Contrary to what Levi Bryant and Graham Harman have sometimes argued, however, there’s no inherent reason why a well articulated, materially and socially grounded relationalism*, one that focuses on processes of emergence and actualization, with their various conditions, effects, and so on, should result in an ontology that cannot account for action or change. An ontology that focused only on relations, or on change, or for that matter only on objects (and I’m not suggesting that Graham’s or Levi’s philosophies do that), would be one-sided. But the point is to bring objects — more or less stable and persistent entities (assemblages, actors/actants, or whatever else a given ontological account takes them to be) — and relational processes together in a way that accounts for both stability and change, persistence and transformation, structure and agency, stubborn fact and creative advance (to use Whitehead’s terms).

Our consumptive, commodity-captivated and spectacle-enraptured society, has privileged the object over the process, the thing at the center of our attention over the relations that constitute it. This thing-centeredness isn’t surprising: it’s an effect of the human perceptual apparatus, with its heavy reliance on vision, a sensory modality that shows clear edges to objects and that facilitates distanced observation and predation. (That argument can be taken too far — eyes, after all, are also the communicative soul of intersubjectivity — but there is something to it.) Where traditional cultures tended to de-emphasize the visual in favor of the auditory/multisensorial, the narrative, and the relational, societies like ours — ecologically and historically disembedded (in the sense that Polanyi describes the effects of capitalism), fragmented/individualized, and intensely visually mediated — push the ontological objectivism, literally the “thing-ism,” about as far as it can go.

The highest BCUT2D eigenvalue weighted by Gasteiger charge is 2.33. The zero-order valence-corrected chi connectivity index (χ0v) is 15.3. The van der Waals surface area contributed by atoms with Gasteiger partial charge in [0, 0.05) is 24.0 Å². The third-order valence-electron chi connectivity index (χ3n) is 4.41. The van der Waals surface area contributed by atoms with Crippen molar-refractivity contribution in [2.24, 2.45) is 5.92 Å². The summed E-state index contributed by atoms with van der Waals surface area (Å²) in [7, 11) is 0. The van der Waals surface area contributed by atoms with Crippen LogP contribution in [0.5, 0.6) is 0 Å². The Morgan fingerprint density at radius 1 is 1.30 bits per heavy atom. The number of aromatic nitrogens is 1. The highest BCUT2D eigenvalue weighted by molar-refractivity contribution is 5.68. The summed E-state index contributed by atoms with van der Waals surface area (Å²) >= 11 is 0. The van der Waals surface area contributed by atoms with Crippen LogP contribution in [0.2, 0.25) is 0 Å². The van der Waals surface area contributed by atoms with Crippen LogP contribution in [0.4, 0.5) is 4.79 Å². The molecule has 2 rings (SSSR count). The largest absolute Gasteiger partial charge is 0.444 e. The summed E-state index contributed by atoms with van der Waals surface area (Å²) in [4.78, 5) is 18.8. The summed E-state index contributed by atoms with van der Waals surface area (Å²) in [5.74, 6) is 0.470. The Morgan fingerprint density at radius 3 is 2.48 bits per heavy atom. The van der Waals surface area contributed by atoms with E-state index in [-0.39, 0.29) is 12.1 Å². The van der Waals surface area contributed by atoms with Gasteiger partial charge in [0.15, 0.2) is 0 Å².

A couple of points. First, there’s an issue about philosophical vocabulary here. It is difficult to have these discussions if one doesn’t attend to the precise content of concepts. In the passages that I’ve bold-faced above Adrian characterizes object-oriented philosophy in terms of stability over change and process. Here I take it that Adrian is playing on ordinary language usages of the term “object”. However, it’s important to attend to how terms are actually used. Certainly we would end up with some very strange criticisms of Hegel if we took “Spirit” to signify ghosts, demons, and poltergeists; likewise, we would have a very difficult time understanding Heidegger if we understood “Dasein” in its ordinary language sense of the term as “existence”, and finally it would be very difficult to follow Whitehead if we took his term “organism” too literally. In this case of object-oriented ontology this point is important because if we don’t attend to what OOO purports to have discovered about the being of objects we’re bound to misconstrue its claims. Thus, for example, in the second paragraph cited above, Adrian talks about the thing at the center of our perception. The problem here is that in both my variant of OOO, onticology, and Harman’s variant of OOO, ontography, it is argued that you can’t perceive an object. The object is not what is perceived or what is at the center of attention.

read on!